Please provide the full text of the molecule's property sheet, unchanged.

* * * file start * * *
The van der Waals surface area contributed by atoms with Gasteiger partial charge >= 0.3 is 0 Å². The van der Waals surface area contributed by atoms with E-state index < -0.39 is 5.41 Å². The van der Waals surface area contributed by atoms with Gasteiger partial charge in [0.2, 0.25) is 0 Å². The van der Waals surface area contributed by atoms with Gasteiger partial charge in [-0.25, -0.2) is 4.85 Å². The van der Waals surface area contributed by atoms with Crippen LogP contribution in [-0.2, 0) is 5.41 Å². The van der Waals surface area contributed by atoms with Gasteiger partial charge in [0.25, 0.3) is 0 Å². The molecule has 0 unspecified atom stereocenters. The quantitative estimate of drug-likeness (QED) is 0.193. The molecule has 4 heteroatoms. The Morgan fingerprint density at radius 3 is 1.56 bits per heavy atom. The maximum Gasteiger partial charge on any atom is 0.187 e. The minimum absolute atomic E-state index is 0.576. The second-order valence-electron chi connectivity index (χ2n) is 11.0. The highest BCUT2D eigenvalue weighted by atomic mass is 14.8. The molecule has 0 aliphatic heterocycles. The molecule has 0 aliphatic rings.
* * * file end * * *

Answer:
The van der Waals surface area contributed by atoms with Gasteiger partial charge >= 0.3 is 0 Å². The van der Waals surface area contributed by atoms with E-state index < -0.39 is 5.41 Å². The van der Waals surface area contributed by atoms with Gasteiger partial charge in [0.2, 0.25) is 0 Å². The van der Waals surface area contributed by atoms with Gasteiger partial charge in [-0.25, -0.2) is 4.85 Å². The van der Waals surface area contributed by atoms with Crippen LogP contribution in [-0.2, 0) is 5.41 Å². The van der Waals surface area contributed by atoms with Gasteiger partial charge in [0.25, 0.3) is 0 Å². The molecule has 0 unspecified atom stereocenters. The quantitative estimate of drug-likeness (QED) is 0.193. The molecule has 4 heteroatoms. The Morgan fingerprint density at radius 3 is 1.56 bits per heavy atom. The maximum Gasteiger partial charge on any atom is 0.187 e. The minimum absolute atomic E-state index is 0.576. The second-order valence-electron chi connectivity index (χ2n) is 11.0. The highest BCUT2D eigenvalue weighted by atomic mass is 14.8. The molecule has 0 aliphatic heterocycles. The molecule has 0 aliphatic rings.